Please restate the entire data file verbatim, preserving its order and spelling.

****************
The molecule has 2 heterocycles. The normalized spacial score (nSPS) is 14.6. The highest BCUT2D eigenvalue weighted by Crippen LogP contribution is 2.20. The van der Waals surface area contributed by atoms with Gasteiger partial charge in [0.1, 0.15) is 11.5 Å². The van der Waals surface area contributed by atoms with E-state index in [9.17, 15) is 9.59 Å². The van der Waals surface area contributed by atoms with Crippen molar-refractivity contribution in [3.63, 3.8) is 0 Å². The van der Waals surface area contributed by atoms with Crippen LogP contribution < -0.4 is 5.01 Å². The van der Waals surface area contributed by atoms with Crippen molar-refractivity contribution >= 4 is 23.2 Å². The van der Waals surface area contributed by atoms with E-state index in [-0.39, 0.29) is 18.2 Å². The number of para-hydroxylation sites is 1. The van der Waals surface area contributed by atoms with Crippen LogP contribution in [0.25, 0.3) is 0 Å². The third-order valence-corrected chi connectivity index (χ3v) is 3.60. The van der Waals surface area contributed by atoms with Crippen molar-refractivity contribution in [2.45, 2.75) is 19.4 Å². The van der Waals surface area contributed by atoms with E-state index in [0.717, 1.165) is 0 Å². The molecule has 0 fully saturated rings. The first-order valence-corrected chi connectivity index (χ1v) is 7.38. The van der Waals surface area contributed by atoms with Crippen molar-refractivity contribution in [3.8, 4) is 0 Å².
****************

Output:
The molecule has 2 heterocycles. The normalized spacial score (nSPS) is 14.6. The highest BCUT2D eigenvalue weighted by Crippen LogP contribution is 2.20. The van der Waals surface area contributed by atoms with Gasteiger partial charge in [0.1, 0.15) is 11.5 Å². The van der Waals surface area contributed by atoms with E-state index in [9.17, 15) is 9.59 Å². The van der Waals surface area contributed by atoms with Crippen molar-refractivity contribution in [3.63, 3.8) is 0 Å². The van der Waals surface area contributed by atoms with Crippen LogP contribution < -0.4 is 5.01 Å². The van der Waals surface area contributed by atoms with Crippen molar-refractivity contribution >= 4 is 23.2 Å². The van der Waals surface area contributed by atoms with E-state index in [-0.39, 0.29) is 18.2 Å². The number of para-hydroxylation sites is 1. The van der Waals surface area contributed by atoms with Crippen LogP contribution in [0.25, 0.3) is 0 Å². The third-order valence-corrected chi connectivity index (χ3v) is 3.60. The van der Waals surface area contributed by atoms with Crippen molar-refractivity contribution in [2.45, 2.75) is 19.4 Å². The van der Waals surface area contributed by atoms with E-state index in [0.717, 1.165) is 0 Å². The molecule has 0 fully saturated rings. The first-order valence-corrected chi connectivity index (χ1v) is 7.38. The van der Waals surface area contributed by atoms with Crippen molar-refractivity contribution in [3.8, 4) is 0 Å².